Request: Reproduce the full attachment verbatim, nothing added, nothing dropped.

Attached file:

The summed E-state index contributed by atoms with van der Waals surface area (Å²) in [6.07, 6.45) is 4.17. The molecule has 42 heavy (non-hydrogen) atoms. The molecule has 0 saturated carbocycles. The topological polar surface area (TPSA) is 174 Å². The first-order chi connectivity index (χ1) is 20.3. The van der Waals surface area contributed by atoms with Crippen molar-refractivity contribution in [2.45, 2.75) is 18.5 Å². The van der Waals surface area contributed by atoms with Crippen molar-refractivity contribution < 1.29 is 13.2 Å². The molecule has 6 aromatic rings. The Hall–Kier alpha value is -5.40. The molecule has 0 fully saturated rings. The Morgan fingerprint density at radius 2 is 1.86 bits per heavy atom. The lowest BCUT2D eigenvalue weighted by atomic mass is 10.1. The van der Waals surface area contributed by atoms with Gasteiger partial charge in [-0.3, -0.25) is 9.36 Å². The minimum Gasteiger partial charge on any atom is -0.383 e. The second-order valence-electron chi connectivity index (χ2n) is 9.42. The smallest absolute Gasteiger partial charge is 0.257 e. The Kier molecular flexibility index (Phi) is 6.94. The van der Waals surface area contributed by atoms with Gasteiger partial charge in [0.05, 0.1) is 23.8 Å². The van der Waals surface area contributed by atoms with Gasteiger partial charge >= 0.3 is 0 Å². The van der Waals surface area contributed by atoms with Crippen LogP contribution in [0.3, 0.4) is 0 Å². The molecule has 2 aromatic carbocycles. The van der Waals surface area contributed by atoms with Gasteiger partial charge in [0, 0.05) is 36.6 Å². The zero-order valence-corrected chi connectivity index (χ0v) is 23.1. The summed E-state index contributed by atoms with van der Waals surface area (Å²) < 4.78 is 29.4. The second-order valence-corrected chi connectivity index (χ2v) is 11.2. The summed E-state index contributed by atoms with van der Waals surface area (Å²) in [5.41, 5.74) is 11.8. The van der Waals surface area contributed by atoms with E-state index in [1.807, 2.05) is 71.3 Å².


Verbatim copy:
The summed E-state index contributed by atoms with van der Waals surface area (Å²) in [6.07, 6.45) is 4.17. The molecule has 42 heavy (non-hydrogen) atoms. The molecule has 0 saturated carbocycles. The topological polar surface area (TPSA) is 174 Å². The first-order chi connectivity index (χ1) is 20.3. The van der Waals surface area contributed by atoms with Crippen molar-refractivity contribution in [2.45, 2.75) is 18.5 Å². The van der Waals surface area contributed by atoms with Crippen molar-refractivity contribution < 1.29 is 13.2 Å². The molecule has 6 aromatic rings. The Hall–Kier alpha value is -5.40. The molecule has 0 fully saturated rings. The Morgan fingerprint density at radius 2 is 1.86 bits per heavy atom. The lowest BCUT2D eigenvalue weighted by atomic mass is 10.1. The van der Waals surface area contributed by atoms with Gasteiger partial charge in [-0.3, -0.25) is 9.36 Å². The minimum Gasteiger partial charge on any atom is -0.383 e. The second-order valence-electron chi connectivity index (χ2n) is 9.42. The smallest absolute Gasteiger partial charge is 0.257 e. The Kier molecular flexibility index (Phi) is 6.94. The van der Waals surface area contributed by atoms with Gasteiger partial charge in [0.05, 0.1) is 23.8 Å². The van der Waals surface area contributed by atoms with Gasteiger partial charge >= 0.3 is 0 Å². The van der Waals surface area contributed by atoms with Crippen LogP contribution in [0.3, 0.4) is 0 Å². The molecule has 2 aromatic carbocycles. The van der Waals surface area contributed by atoms with Gasteiger partial charge in [0, 0.05) is 36.6 Å². The zero-order valence-corrected chi connectivity index (χ0v) is 23.1. The summed E-state index contributed by atoms with van der Waals surface area (Å²) < 4.78 is 29.4. The second-order valence-corrected chi connectivity index (χ2v) is 11.2. The summed E-state index contributed by atoms with van der Waals surface area (Å²) in [5.41, 5.74) is 11.8. The van der Waals surface area contributed by atoms with E-state index in [1.807, 2.05) is 71.3 Å².